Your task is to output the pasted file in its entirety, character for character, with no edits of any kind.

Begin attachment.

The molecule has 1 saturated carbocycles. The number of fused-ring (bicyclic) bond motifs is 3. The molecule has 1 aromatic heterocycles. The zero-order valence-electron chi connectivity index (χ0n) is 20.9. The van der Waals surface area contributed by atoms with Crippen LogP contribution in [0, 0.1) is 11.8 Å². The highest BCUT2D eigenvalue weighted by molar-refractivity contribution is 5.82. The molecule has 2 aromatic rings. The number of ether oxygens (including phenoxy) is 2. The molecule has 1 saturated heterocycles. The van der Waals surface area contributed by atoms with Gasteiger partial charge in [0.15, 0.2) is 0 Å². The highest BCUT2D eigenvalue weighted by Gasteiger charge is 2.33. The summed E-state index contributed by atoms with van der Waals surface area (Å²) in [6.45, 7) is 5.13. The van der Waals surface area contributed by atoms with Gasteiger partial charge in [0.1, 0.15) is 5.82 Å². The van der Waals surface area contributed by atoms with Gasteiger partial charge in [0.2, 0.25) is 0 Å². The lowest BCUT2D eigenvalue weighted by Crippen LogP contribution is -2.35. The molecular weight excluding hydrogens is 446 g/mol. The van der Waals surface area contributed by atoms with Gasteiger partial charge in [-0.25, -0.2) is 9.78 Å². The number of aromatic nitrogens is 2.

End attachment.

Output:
The molecule has 1 saturated carbocycles. The number of fused-ring (bicyclic) bond motifs is 3. The molecule has 1 aromatic heterocycles. The zero-order valence-electron chi connectivity index (χ0n) is 20.9. The van der Waals surface area contributed by atoms with Crippen LogP contribution in [0, 0.1) is 11.8 Å². The highest BCUT2D eigenvalue weighted by molar-refractivity contribution is 5.82. The molecule has 2 aromatic rings. The number of ether oxygens (including phenoxy) is 2. The molecule has 1 saturated heterocycles. The van der Waals surface area contributed by atoms with Gasteiger partial charge in [0.15, 0.2) is 0 Å². The highest BCUT2D eigenvalue weighted by Gasteiger charge is 2.33. The summed E-state index contributed by atoms with van der Waals surface area (Å²) in [6.45, 7) is 5.13. The van der Waals surface area contributed by atoms with Gasteiger partial charge in [0.1, 0.15) is 5.82 Å². The van der Waals surface area contributed by atoms with Gasteiger partial charge in [0.2, 0.25) is 0 Å². The lowest BCUT2D eigenvalue weighted by Crippen LogP contribution is -2.35. The molecular weight excluding hydrogens is 446 g/mol. The van der Waals surface area contributed by atoms with Gasteiger partial charge in [-0.25, -0.2) is 9.78 Å². The number of aromatic nitrogens is 2.